The REPRISE project aims to formalise a set of priorities for cancer research in LMICs in the emergent context of the challenges wrought by the COVID-19 pandemic. The primary component of REPRISE is a Delphi study of experts in LMICs with global reach. The Delphi study builds on preliminary work which has been conducted by our Task Force on the impacts of COVID-19, which included a globally representative snapshot survey of researchers and clinicians, a bibliometric analysis of global cancer research output, and a qualitative review of how COVID-19 impacted research infrastructure, funding, and culture during 2020. The Delphi study will examine both: 1) general cancer research priorities for LMICs, acknowledging the impacts of COVID-19; and 2) areas of potential priority which concern the transition of the COVID-19 situation from pandemic to endemic, and the implications of this for people with cancer in those countries.
Antibody response to COVID-19 vaccines in children received/receiving cancer treatment.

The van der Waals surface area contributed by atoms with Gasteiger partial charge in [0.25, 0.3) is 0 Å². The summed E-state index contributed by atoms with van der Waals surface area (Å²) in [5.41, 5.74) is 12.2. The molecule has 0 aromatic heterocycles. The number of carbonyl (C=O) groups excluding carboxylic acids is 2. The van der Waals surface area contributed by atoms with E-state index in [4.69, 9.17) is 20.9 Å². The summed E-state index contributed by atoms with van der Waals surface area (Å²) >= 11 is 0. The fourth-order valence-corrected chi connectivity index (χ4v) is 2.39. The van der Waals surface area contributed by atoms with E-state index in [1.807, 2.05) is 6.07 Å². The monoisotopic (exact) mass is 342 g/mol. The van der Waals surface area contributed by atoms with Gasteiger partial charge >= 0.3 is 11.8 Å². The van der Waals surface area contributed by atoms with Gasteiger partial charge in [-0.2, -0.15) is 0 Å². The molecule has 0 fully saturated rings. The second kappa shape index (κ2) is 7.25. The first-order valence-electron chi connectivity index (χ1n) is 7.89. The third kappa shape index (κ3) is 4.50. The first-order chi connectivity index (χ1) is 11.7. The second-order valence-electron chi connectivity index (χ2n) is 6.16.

According to WHO reports, cumulative cases and cumulative deaths of Covid-19 have reached 300 million and 5 million, respectively. Covid-19 related mortality and morbidity is higher in both adults and children with chronic disease and immunocompromised people including cancer. In a study from Turkey it was reported that 16% of pediatric COVID-19 cases with cancer needed ICU and 3.9% of them died. Twenty percent of 1500 children from 45 countries with cancer and Covıd-19 who were registered to St. Jude and SIOP Global Registry platform between February 2020 - February 2021 had severe and critical disease and mortality rate was reported as 3.8%. Vaccines were approved for children between 12-18 years old in July 2021. In Turkey, the adult vaccination program started in January 2021 and was expanded to include between 12-18 year-old adolescents in September 2021. Patients with chronic disease or cancer have priority in vaccination. However, there is not sufficient information about whether an adequate immune response is formed with the vaccine in patients received/received cancer treatment and whether protection against the disease is sufficient. Schema and dose of vaccination, necessity and time of booster dose in immunocompromised patients and children with cancer is not certain. To measure response to COVID-19 vaccination by analyzing spike antibody levels three weeks after second dose of vaccination, we planned a study in pediatric cancer patients with continuing or finished treatment. We believe that results of this study will contribute to the development of opinions on the dose, dose range, and booster dose requirement of COVID-19 vaccination in children with cancer.